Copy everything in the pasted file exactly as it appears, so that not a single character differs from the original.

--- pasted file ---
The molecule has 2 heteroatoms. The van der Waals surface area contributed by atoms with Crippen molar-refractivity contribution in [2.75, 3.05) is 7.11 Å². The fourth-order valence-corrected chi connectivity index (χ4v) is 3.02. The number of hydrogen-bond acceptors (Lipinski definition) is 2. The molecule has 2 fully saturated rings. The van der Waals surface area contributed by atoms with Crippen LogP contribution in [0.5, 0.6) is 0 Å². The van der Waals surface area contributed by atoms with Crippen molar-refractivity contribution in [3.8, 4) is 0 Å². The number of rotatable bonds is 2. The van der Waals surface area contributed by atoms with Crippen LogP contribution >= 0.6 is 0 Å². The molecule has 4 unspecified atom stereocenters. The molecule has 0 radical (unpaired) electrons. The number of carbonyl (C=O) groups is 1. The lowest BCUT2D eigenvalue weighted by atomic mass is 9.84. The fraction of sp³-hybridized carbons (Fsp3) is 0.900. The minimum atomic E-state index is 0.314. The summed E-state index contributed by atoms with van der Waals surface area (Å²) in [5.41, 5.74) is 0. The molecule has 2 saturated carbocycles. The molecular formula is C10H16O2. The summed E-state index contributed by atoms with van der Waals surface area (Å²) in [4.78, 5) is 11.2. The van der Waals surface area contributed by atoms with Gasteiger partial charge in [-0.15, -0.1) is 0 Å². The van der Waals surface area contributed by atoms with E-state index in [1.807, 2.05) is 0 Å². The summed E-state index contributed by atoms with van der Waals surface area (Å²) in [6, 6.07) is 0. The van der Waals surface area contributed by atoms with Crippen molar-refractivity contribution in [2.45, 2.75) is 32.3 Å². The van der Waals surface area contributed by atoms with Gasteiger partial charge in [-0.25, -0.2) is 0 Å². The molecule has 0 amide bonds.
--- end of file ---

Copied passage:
The molecule has 2 heteroatoms. The van der Waals surface area contributed by atoms with Crippen molar-refractivity contribution in [2.75, 3.05) is 7.11 Å². The fourth-order valence-corrected chi connectivity index (χ4v) is 3.02. The number of hydrogen-bond acceptors (Lipinski definition) is 2. The molecule has 2 fully saturated rings. The van der Waals surface area contributed by atoms with Crippen LogP contribution in [0.5, 0.6) is 0 Å². The van der Waals surface area contributed by atoms with Crippen molar-refractivity contribution in [3.8, 4) is 0 Å². The number of rotatable bonds is 2. The van der Waals surface area contributed by atoms with Crippen LogP contribution >= 0.6 is 0 Å². The molecule has 4 unspecified atom stereocenters. The molecule has 0 radical (unpaired) electrons. The number of carbonyl (C=O) groups is 1. The lowest BCUT2D eigenvalue weighted by atomic mass is 9.84. The fraction of sp³-hybridized carbons (Fsp3) is 0.900. The minimum atomic E-state index is 0.314. The summed E-state index contributed by atoms with van der Waals surface area (Å²) in [5.41, 5.74) is 0. The molecule has 2 saturated carbocycles. The molecular formula is C10H16O2. The summed E-state index contributed by atoms with van der Waals surface area (Å²) in [4.78, 5) is 11.2. The van der Waals surface area contributed by atoms with Gasteiger partial charge in [-0.15, -0.1) is 0 Å². The van der Waals surface area contributed by atoms with E-state index in [1.807, 2.05) is 0 Å². The summed E-state index contributed by atoms with van der Waals surface area (Å²) in [6, 6.07) is 0. The van der Waals surface area contributed by atoms with Crippen molar-refractivity contribution in [2.45, 2.75) is 32.3 Å². The van der Waals surface area contributed by atoms with Gasteiger partial charge in [-0.25, -0.2) is 0 Å². The molecule has 0 amide bonds.